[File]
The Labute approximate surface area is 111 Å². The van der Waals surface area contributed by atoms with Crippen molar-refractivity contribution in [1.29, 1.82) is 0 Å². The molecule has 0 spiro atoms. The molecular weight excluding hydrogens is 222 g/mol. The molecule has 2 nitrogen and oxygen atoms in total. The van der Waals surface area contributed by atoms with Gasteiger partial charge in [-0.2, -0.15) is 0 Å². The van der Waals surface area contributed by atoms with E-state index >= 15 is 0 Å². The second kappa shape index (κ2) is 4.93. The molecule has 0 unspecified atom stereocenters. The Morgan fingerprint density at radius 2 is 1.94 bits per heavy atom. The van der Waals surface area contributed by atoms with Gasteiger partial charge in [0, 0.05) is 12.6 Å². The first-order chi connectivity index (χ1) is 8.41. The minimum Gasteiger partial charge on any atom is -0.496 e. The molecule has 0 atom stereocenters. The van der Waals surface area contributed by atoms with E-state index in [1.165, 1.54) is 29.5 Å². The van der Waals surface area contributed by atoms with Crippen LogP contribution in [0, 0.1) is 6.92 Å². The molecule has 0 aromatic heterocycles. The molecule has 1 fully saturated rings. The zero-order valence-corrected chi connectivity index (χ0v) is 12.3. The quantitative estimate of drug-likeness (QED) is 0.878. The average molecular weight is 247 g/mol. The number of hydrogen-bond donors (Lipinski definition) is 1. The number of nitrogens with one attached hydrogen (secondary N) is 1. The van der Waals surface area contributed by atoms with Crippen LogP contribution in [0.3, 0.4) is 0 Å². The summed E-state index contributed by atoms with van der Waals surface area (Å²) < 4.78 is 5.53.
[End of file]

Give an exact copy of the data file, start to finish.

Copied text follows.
The Labute approximate surface area is 111 Å². The van der Waals surface area contributed by atoms with Crippen molar-refractivity contribution in [1.29, 1.82) is 0 Å². The molecule has 0 spiro atoms. The molecular weight excluding hydrogens is 222 g/mol. The molecule has 2 nitrogen and oxygen atoms in total. The van der Waals surface area contributed by atoms with Gasteiger partial charge in [-0.2, -0.15) is 0 Å². The van der Waals surface area contributed by atoms with E-state index >= 15 is 0 Å². The second kappa shape index (κ2) is 4.93. The molecule has 0 unspecified atom stereocenters. The Morgan fingerprint density at radius 2 is 1.94 bits per heavy atom. The van der Waals surface area contributed by atoms with Gasteiger partial charge in [0, 0.05) is 12.6 Å². The first-order chi connectivity index (χ1) is 8.41. The minimum Gasteiger partial charge on any atom is -0.496 e. The molecule has 0 atom stereocenters. The van der Waals surface area contributed by atoms with E-state index in [1.165, 1.54) is 29.5 Å². The van der Waals surface area contributed by atoms with Crippen LogP contribution in [0, 0.1) is 6.92 Å². The molecule has 0 aromatic heterocycles. The molecule has 1 fully saturated rings. The zero-order valence-corrected chi connectivity index (χ0v) is 12.3. The quantitative estimate of drug-likeness (QED) is 0.878. The average molecular weight is 247 g/mol. The number of hydrogen-bond donors (Lipinski definition) is 1. The number of nitrogens with one attached hydrogen (secondary N) is 1. The van der Waals surface area contributed by atoms with Crippen LogP contribution in [0.3, 0.4) is 0 Å². The summed E-state index contributed by atoms with van der Waals surface area (Å²) < 4.78 is 5.53.